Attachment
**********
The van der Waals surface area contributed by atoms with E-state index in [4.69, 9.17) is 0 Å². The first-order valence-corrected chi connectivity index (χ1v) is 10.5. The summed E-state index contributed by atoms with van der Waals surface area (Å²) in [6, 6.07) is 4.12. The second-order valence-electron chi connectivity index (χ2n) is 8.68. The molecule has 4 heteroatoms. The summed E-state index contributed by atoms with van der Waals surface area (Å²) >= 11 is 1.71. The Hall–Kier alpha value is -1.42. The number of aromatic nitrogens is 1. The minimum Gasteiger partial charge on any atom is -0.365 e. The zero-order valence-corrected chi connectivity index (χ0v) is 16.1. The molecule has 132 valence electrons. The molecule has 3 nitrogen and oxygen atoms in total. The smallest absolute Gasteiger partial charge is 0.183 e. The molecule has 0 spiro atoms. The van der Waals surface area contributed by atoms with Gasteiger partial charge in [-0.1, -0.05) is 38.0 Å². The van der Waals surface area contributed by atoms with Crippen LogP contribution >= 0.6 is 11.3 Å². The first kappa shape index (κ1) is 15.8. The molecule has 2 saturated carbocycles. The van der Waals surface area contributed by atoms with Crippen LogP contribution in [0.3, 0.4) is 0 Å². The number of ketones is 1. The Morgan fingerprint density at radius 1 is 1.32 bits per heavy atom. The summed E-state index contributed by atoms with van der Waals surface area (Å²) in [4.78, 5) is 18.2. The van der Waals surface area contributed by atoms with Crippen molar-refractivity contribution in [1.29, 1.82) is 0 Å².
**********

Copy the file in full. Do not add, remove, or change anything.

The van der Waals surface area contributed by atoms with E-state index in [4.69, 9.17) is 0 Å². The first-order valence-corrected chi connectivity index (χ1v) is 10.5. The summed E-state index contributed by atoms with van der Waals surface area (Å²) in [6, 6.07) is 4.12. The second-order valence-electron chi connectivity index (χ2n) is 8.68. The molecule has 4 heteroatoms. The summed E-state index contributed by atoms with van der Waals surface area (Å²) >= 11 is 1.71. The Hall–Kier alpha value is -1.42. The number of aromatic nitrogens is 1. The minimum Gasteiger partial charge on any atom is -0.365 e. The zero-order valence-corrected chi connectivity index (χ0v) is 16.1. The molecule has 132 valence electrons. The molecule has 3 nitrogen and oxygen atoms in total. The smallest absolute Gasteiger partial charge is 0.183 e. The molecule has 0 spiro atoms. The van der Waals surface area contributed by atoms with Gasteiger partial charge in [-0.1, -0.05) is 38.0 Å². The van der Waals surface area contributed by atoms with Crippen LogP contribution >= 0.6 is 11.3 Å². The first kappa shape index (κ1) is 15.8. The molecule has 2 saturated carbocycles. The van der Waals surface area contributed by atoms with Crippen LogP contribution in [0.3, 0.4) is 0 Å². The number of ketones is 1. The Morgan fingerprint density at radius 1 is 1.32 bits per heavy atom. The summed E-state index contributed by atoms with van der Waals surface area (Å²) in [4.78, 5) is 18.2. The van der Waals surface area contributed by atoms with Crippen molar-refractivity contribution in [1.29, 1.82) is 0 Å².